- The right to not be penalised for refusing to attend to work matters outside of normal working hours.
- The duty to respect another person’s right to disconnect (e.g. by not routinely emailing or calling outside normal working hours).
Other than defining what’s meant by the ‘right to disconnect’, the Code mostly just re-enforces existing employer obligations under other legislation. Failure to follow the Code isn’t an offence, but it could be used as evidence in a claim, such as an unfair dismissal claim.
The only new obligation for employers under the Code is the requirement to implement a right to disconnect policy.
Work Life Balance
The General Scheme of a Work Life Balance and Miscellaneous Provisions Bill 2022 was brought to Cabinet in April 2022 on foot of Ireland’s obligations under the EU Work-life Balance Directive.
The General Scheme proposes a new rights and protections to assist working parents and carers. Key features are:
- a right to request flexible working.
- a right to take up to five days’ unpaid leave per year to provide medical care.
- an increased entitlement to paid time off to breastfeed.
The legislation should in in place by August 2022. At this point, employers will need to review and amend their existing leave and flexible working policies to ensure they are compliant with the new legislation.
This is a little different to the gender pay gap reporting we mentioned above. In March 2022, a new Code of Practice on Equal Pay was published. It provides practical guidance for employers to ensure people performing the same work are paid the same, and how to resolve pay disputes.
In particular, a person must not be paid less because of their gender, marital status, family status, age, disability, sexual orientation, race, religion, or membership of the Traveler community. The Code recommends that employers undertake a pay audit to identify and address inconsistencies and ensure pay transparency.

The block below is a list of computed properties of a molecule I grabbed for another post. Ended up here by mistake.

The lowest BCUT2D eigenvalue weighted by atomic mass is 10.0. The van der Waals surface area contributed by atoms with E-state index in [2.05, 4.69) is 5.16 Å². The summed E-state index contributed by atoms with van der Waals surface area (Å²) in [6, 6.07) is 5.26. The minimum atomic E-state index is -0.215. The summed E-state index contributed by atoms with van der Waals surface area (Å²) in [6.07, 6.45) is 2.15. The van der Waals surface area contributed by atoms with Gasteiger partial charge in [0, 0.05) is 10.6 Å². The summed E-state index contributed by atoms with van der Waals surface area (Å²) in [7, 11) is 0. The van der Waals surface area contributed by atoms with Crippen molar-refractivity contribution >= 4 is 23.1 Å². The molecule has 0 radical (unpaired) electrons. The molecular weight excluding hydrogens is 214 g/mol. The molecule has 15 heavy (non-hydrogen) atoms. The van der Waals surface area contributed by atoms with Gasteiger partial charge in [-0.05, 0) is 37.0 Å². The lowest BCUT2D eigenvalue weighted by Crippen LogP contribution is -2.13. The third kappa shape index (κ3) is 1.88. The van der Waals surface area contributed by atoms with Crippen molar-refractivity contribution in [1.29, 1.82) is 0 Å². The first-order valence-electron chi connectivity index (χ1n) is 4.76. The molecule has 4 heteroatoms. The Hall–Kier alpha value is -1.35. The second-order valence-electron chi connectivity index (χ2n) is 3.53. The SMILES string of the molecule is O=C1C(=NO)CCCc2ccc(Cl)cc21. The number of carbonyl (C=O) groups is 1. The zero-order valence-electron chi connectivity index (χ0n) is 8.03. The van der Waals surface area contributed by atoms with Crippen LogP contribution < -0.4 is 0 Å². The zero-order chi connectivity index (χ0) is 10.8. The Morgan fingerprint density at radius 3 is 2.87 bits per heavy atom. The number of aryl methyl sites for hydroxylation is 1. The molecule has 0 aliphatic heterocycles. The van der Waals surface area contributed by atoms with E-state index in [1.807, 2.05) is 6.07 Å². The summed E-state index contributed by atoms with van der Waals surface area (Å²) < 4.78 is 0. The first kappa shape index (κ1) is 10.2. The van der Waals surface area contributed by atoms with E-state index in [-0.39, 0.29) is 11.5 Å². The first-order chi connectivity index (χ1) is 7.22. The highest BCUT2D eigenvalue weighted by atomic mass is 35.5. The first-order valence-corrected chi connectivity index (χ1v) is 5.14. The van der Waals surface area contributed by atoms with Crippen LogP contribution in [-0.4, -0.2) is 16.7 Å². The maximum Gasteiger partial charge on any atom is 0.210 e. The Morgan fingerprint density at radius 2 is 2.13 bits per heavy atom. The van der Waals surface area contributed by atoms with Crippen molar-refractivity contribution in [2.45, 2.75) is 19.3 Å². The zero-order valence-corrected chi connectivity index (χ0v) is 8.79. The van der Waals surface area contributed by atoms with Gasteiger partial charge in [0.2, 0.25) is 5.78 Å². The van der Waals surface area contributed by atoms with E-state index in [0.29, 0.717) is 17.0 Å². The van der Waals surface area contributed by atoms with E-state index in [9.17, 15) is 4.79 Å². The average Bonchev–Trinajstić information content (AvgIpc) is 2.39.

Sexual Harassment and Harassment at Work
The Code of practice on Sexual Harassment and Harassment at Work sets out what is meant by employment-related harassment and how it can be dealt with and prevented from reoccurring.
It stresses the importance of developing and implementing policies and procedures which establish working environments free of harassment and provides that a policy on harassment at work is an integral part of equality strategies in the workplace. The Codes notes that such a policy is most effective when operated in conjunction with similar polices on equal opportunity and health and safety.
Ireland’s existing whistleblowing legislation is set to be extended this year, when the currently drafted Protected Disclosures (Amendment) Bill 2022 is finalised.
One of the key changes for employers is that all private sector employers with more than 50 employees will need to put in place formal channels and procedures for making a disclosure under the whistleblowing legislation. Failure to do so is an offence. If you have more than 250 employees, you need this in place as soon as the Bill becomes law. If you have 50 – 249 employees, you have until 17 December 2023 to put this in place.
Most employers will need to update their existing whistleblowing policy to remain compliant with the changes when they come into force (and train relevant staff on the changes). There are significant penalties attached to breaching whistleblowing legislation, including fines of up to €250,000 and up to 2 years’ imprisonment. This is definitely one to get right.
We’re here to help. There’s a lot to stay on top of to remain compliant as an employer. Give us a shout if you want help drafting or reviewing your employee policies or employee handbook to stay compliant with these changes.